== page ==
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Home arrow Psychology arrow The Wiley Blackwell handbook of the psychology of recruitment, selection and employee retention
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Use of technology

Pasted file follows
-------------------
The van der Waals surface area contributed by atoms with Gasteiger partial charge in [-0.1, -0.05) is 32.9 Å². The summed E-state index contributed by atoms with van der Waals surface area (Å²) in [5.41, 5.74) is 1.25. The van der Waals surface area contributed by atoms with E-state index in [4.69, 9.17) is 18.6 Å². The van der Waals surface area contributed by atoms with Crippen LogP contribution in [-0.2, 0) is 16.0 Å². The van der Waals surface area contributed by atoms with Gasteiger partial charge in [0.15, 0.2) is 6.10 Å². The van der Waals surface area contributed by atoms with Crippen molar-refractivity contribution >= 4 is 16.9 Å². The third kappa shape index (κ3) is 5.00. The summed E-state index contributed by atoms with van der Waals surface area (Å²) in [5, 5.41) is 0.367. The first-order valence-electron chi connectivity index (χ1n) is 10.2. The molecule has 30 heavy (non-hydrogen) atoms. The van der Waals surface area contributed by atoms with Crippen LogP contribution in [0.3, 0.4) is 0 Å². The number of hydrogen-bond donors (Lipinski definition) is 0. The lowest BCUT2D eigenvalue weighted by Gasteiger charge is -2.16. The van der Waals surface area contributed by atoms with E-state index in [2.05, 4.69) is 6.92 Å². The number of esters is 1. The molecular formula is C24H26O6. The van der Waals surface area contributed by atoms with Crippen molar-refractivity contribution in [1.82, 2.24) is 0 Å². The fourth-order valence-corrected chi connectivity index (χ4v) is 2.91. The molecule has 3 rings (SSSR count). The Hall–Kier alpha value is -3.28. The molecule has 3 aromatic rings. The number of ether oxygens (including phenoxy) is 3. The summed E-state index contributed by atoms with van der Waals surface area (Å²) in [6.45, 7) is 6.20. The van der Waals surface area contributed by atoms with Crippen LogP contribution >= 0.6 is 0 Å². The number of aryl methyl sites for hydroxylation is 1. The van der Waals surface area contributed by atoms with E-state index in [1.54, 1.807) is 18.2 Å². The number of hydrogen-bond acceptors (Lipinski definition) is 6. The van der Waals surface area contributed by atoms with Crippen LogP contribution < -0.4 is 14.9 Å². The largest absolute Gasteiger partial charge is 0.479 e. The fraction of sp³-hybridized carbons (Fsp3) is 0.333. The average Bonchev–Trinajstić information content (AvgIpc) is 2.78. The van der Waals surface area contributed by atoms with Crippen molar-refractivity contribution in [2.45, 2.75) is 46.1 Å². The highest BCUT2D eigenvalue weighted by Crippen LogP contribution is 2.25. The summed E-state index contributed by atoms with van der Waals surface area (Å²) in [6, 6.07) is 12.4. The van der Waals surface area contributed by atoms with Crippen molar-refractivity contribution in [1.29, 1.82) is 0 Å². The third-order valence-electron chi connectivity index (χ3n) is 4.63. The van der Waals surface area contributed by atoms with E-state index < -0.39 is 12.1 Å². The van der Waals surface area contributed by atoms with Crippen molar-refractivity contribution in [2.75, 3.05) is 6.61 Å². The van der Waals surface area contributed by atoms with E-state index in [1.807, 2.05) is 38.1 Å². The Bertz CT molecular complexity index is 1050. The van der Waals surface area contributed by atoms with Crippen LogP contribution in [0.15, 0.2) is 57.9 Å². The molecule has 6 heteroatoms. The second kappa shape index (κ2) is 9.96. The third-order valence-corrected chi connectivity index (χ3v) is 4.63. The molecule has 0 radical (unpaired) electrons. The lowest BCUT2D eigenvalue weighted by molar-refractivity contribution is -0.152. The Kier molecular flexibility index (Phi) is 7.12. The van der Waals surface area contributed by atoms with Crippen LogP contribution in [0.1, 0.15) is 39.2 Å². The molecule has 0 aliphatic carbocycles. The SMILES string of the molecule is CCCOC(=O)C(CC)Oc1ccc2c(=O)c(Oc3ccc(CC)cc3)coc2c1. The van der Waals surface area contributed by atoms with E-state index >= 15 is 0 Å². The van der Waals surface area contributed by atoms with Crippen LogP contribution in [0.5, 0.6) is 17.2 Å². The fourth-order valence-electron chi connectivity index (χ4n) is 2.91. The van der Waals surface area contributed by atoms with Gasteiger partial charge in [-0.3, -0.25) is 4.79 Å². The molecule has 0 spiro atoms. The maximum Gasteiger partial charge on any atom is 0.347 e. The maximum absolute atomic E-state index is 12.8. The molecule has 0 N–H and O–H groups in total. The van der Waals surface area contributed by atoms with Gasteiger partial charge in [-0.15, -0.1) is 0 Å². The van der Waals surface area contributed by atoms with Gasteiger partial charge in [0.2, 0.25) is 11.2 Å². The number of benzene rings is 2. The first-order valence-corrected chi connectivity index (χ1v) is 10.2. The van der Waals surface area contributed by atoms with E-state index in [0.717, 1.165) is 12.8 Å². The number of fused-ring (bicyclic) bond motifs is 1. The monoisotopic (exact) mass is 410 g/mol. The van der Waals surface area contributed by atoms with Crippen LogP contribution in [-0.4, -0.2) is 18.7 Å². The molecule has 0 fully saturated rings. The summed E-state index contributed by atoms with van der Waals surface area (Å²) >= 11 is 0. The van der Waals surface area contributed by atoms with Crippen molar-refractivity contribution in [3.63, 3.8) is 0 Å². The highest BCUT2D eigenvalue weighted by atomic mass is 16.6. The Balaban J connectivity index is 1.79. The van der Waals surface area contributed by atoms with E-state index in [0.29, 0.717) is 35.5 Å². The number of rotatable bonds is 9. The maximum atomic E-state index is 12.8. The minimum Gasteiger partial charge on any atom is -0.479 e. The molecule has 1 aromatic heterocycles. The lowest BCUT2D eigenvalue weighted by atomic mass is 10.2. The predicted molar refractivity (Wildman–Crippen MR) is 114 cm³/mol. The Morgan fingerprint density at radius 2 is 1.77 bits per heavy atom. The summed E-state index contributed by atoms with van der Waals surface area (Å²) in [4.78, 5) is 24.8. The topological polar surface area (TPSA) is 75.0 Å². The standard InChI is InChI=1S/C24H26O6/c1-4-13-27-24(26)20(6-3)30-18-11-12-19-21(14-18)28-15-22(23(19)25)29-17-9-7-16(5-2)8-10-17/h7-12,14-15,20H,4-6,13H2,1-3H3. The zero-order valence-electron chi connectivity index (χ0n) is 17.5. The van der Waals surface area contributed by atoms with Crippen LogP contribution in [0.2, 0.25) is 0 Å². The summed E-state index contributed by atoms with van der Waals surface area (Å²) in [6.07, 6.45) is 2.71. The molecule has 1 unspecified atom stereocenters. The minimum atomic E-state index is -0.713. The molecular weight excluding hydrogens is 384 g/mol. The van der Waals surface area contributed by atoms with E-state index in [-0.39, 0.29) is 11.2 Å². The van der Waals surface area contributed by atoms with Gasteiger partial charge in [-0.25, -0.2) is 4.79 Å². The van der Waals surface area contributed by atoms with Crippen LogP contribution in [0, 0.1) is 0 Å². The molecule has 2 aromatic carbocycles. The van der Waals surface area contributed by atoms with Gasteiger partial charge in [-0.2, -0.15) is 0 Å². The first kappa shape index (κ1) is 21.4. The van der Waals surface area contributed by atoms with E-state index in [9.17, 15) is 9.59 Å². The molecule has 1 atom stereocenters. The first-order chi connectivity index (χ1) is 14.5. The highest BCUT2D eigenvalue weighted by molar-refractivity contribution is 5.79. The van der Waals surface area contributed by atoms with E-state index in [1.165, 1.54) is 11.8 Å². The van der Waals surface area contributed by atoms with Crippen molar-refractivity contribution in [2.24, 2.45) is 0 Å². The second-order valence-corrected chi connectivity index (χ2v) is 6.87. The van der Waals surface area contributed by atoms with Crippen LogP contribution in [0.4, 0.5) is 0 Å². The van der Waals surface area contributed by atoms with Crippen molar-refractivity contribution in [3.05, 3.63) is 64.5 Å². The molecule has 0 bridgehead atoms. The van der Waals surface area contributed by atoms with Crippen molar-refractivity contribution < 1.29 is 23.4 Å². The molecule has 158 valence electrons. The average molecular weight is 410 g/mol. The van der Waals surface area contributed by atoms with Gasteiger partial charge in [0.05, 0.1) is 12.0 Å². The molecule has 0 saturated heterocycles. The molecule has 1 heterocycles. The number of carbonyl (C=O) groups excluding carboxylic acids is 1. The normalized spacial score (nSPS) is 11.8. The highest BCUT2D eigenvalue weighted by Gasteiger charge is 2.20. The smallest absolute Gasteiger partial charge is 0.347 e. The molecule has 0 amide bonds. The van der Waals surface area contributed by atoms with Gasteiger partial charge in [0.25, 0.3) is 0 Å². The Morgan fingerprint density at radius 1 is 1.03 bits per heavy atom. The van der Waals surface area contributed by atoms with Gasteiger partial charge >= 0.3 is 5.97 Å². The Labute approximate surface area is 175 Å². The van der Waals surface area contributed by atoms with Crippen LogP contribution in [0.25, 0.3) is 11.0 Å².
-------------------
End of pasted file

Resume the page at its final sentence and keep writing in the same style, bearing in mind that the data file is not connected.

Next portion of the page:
Advances in technology have undoubtedly accelerated the use of simulations for selection, improved their measurement properties, increased applicant reactions and changed the way they are administered and scored. This trend will continue and we are likely to see increases in simulation use and the development of novel assessment types. However, because of the speed of technology development, research has not been able to keep pace. There is a lack of research related to advanced simulations (Handler, 2013). In addition to the areas previously noted in this chapter (e.g., the impact of fidelity on validity, the potential for construct irrelevant variance, construct validity), this presents an exciting and unprecedented opportunity for research to expand our understanding of simulations in a number of areas. For example, continued research is needed on generational differences. Millennials who grew up relying on technology and social networking may react more favourably to a multimedia simulation. In fact, there is evidence indicating younger workers preferred the use of 3D media over other formats (Tuzinski, Drew, Bruk-Lee & Fetzer, 2012). Similarly, generational research is needed that examines how preferences and performance are related to the technology used for simulation delivery. As this field expands, it will be important for research to try to stay in stride with application.

 
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